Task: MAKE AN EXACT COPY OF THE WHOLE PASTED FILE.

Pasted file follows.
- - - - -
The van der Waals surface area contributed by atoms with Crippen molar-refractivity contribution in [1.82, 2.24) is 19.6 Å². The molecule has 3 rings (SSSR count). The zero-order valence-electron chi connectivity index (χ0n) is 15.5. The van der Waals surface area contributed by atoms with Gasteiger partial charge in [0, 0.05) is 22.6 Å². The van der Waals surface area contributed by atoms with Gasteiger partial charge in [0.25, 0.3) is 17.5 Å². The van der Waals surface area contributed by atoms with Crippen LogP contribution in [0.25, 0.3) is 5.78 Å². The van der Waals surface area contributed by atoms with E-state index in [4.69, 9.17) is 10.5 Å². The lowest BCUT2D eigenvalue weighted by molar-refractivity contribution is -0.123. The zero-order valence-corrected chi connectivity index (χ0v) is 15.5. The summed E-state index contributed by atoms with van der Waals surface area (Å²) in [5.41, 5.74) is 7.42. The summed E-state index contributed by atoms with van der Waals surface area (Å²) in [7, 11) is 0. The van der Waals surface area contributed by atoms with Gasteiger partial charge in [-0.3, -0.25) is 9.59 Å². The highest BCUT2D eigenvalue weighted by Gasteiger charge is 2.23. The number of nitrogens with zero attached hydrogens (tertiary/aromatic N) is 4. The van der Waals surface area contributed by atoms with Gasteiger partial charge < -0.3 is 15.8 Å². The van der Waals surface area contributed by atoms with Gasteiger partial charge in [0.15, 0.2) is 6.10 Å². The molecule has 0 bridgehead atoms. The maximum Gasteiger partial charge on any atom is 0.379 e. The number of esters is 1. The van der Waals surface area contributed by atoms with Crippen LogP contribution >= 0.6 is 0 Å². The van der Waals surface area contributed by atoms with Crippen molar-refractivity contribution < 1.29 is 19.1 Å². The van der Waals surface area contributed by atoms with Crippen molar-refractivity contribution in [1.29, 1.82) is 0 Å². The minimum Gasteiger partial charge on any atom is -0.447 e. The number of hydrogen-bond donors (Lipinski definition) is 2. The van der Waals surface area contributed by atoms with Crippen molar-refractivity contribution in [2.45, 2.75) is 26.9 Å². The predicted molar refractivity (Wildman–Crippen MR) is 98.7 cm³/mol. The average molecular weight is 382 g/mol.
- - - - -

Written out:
The van der Waals surface area contributed by atoms with Crippen molar-refractivity contribution in [1.82, 2.24) is 19.6 Å². The molecule has 3 rings (SSSR count). The zero-order valence-electron chi connectivity index (χ0n) is 15.5. The van der Waals surface area contributed by atoms with Gasteiger partial charge in [0, 0.05) is 22.6 Å². The van der Waals surface area contributed by atoms with Gasteiger partial charge in [0.25, 0.3) is 17.5 Å². The van der Waals surface area contributed by atoms with Crippen LogP contribution in [0.25, 0.3) is 5.78 Å². The van der Waals surface area contributed by atoms with E-state index in [4.69, 9.17) is 10.5 Å². The lowest BCUT2D eigenvalue weighted by molar-refractivity contribution is -0.123. The zero-order valence-corrected chi connectivity index (χ0v) is 15.5. The summed E-state index contributed by atoms with van der Waals surface area (Å²) in [5.41, 5.74) is 7.42. The summed E-state index contributed by atoms with van der Waals surface area (Å²) in [7, 11) is 0. The van der Waals surface area contributed by atoms with Gasteiger partial charge in [-0.3, -0.25) is 9.59 Å². The highest BCUT2D eigenvalue weighted by Gasteiger charge is 2.23. The number of nitrogens with zero attached hydrogens (tertiary/aromatic N) is 4. The van der Waals surface area contributed by atoms with Gasteiger partial charge < -0.3 is 15.8 Å². The van der Waals surface area contributed by atoms with Gasteiger partial charge in [0.15, 0.2) is 6.10 Å². The molecule has 0 bridgehead atoms. The maximum Gasteiger partial charge on any atom is 0.379 e. The number of esters is 1. The van der Waals surface area contributed by atoms with Crippen LogP contribution >= 0.6 is 0 Å². The van der Waals surface area contributed by atoms with Crippen molar-refractivity contribution < 1.29 is 19.1 Å². The van der Waals surface area contributed by atoms with Crippen molar-refractivity contribution in [1.29, 1.82) is 0 Å². The minimum Gasteiger partial charge on any atom is -0.447 e. The number of hydrogen-bond donors (Lipinski definition) is 2. The van der Waals surface area contributed by atoms with Crippen molar-refractivity contribution in [2.45, 2.75) is 26.9 Å². The predicted molar refractivity (Wildman–Crippen MR) is 98.7 cm³/mol. The average molecular weight is 382 g/mol.